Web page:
Monthly Archives: May 2008

The Wild Goose—Kate Rusby

Some more from Kate Rusby—this time, The Wild Goose, which is normally sung a little more raucously than the lovely version Kate has here…

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It’s Church Council tonight!!

From the ever-wonderful Dave Walker!!

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What? Me worry?

Sermon for 25 May ’08

Matthew 6.24-34

A young lad once said to me he wanted to be a Uniting Church minister when he grows up. I was delighted, and asked him why—he said that Uniting Church ministers get to go on planes all the time, and he wanted to do that too, just like me.

In the interests of honesty and transparency, I had to tell him that most ministers don’t get to fly too often.

I’ve flown a bit as a minister, though not as much now as I used to. Some years ago though, I found myself sitting on the tarmac in Sydney, waiting to come home after a meeting. I was used to flying. But suddenly, I felt very, very anxious. I started to feel panicky about flying.

I decided to pray. I cried out to God from the depths, Help me! Stop me from feeling this way! It didn’t work. I felt just as anxious. I berated myself, telling myself very sensibly that I’d flown dozens of times before and survived. I felt just as anxious. Continue reading

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The strong name of the Trinity

I found this great version of the Breastplate of St Patrick on the very interesting Seven whole days blog. It’s a very moving video; I wish I knew about it before Trinity Sunday this year!

Never mind, it’s never too late to praise the triune God:

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The heart’s centre

I’m reading a wonderful little book by Mark Galli called Beyond Smells and Bells: The Wonder and Power of Christian Liturgy.

At one point Galli talks about how the liturgy helps us to know God—not an intellectual knowledge alone, not just a knowledge of the heart, but a knowledge that excites imagination. He quotes St Paul (1 Corinthians 2.11-12, here from NRSV):

For what human being knows what is truly human except the human spirit that is within? So also no one comprehends what is truly God’s except the Spirit of God. Now we have received not the spirit of the world, but the Spirit that is from God, so that we may understand the gifts bestowed on us by God.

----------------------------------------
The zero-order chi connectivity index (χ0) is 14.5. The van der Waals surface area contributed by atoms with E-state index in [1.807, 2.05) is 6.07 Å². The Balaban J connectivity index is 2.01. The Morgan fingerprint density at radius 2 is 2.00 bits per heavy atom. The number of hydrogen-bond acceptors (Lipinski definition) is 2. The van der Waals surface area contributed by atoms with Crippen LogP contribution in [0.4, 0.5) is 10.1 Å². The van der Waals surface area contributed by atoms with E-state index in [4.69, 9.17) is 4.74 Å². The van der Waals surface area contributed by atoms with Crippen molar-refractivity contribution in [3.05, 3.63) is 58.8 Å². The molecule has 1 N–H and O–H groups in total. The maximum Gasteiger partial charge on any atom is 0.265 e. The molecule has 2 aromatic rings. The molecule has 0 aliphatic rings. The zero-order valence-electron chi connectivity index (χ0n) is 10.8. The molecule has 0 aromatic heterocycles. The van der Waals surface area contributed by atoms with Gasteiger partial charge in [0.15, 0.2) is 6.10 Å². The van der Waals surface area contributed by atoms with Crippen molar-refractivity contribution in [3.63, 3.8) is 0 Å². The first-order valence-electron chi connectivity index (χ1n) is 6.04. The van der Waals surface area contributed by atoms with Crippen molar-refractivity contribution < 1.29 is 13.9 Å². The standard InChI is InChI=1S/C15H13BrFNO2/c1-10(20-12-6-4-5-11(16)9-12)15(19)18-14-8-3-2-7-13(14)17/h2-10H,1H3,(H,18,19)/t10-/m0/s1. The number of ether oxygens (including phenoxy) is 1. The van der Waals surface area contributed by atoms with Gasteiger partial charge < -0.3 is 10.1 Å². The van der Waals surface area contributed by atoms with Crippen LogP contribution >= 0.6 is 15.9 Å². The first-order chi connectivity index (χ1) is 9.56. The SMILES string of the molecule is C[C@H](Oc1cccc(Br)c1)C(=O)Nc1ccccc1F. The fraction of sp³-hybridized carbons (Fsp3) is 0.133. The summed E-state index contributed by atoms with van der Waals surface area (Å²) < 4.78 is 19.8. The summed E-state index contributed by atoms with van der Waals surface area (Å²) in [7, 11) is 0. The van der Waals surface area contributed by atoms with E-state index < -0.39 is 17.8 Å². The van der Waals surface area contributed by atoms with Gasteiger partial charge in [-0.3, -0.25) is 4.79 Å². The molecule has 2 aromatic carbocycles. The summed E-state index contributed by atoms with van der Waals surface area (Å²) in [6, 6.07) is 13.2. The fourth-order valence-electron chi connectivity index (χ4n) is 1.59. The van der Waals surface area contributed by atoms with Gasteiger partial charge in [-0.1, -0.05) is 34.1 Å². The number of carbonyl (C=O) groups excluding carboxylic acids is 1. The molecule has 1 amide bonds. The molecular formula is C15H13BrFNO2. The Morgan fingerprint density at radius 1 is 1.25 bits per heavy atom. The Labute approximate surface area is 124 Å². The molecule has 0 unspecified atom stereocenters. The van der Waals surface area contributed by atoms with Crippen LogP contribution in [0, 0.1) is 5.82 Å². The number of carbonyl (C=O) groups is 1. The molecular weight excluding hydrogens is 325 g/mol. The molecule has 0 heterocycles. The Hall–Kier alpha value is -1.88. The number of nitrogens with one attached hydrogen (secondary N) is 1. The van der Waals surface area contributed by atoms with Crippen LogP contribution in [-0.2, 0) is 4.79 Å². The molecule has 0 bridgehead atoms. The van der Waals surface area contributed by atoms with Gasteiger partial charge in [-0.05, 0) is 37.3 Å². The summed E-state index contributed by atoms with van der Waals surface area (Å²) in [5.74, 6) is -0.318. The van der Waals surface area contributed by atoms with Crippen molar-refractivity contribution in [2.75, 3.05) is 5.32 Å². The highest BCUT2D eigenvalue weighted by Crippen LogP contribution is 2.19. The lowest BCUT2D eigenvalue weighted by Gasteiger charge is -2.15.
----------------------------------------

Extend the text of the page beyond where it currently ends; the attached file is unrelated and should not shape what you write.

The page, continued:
He then says,

Oxford scholar Stratford Caldecott aptly called [the knowledge of God] sobria ebrietas (“drunken” sobriety)—both “ecstatic, rapturous” and at the same time “measured, ordered, dignified. It is an encounter with the Other which takes the heart out of itself and places it in another centre.”

In other words, this is the knowledge the Bible usually talks about, deeply personal, so deep it is mysterious, so personal that it manifests love.

This is a really evocative passage for me. Galli has nailed love here—it is the heart’s centre being placed in another, and their heart’s centre being placed in us. It applies to human love, and to the love God has for us and we return to God. The centre of our heart is placed in God, and—amazingly!—the centre of God’s heart, the Spirit, is placed in us.

Drunken sobriety, indeed.

 

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In the Name

Sermon for Trinity Sunday

Matthew 28.16-20

It’s 3 o’clock in the morning. You hear a loud knock-knock-knock on your door. A loud voice cries: “Open up in the name of the law!”

What do you do? Would you open up?

Or, it’s 3 o’clock in the morning. You hear a loud knock-knock-knock on your door. A loud voice cries: “Open up in the name of God!”

What do you do? Would you open up?

Or, it’s 3 o’clock in the morning. You hear a loud knock-knock-knock on your door. A loud voice cries: “Open up in the name of Father, and of the Son, and of the Holy Spirit!”

What do you do? Would you open up?

If someone knocked on my door in the name of the law, I’d open it and peer around. Very nervously. I wouldn’t want to run foul of the law’s authority.

If someone knocked on my door in the name of God, I’d assume they were in dire straits. I’d open the door expecting to meet someone in great need.

If someone knocked on my door in the name of the Father, the Son and the Holy Spirit, I’d wonder what on earth was going on. I’d wonder it was a cross between the Jehovah’s Witnesses and the Vicar of Dibley outside. I’d sneak a look around the curtains before I opened my door. (Or maybe I’d send my wife out…!)

It’s a strange name, “the name of the Father, and of the Son, and of the Holy Spirit.” It sounds like it should be three names, but it’s not. It’s just the one name—the Father, Son and Spirit have one name between them. Continue reading

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Ey oop an’ away

If Yorkshire Airlines existed, this is just how I imagine it would be! Hilarious!! 

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Filed under humour, Yorkshire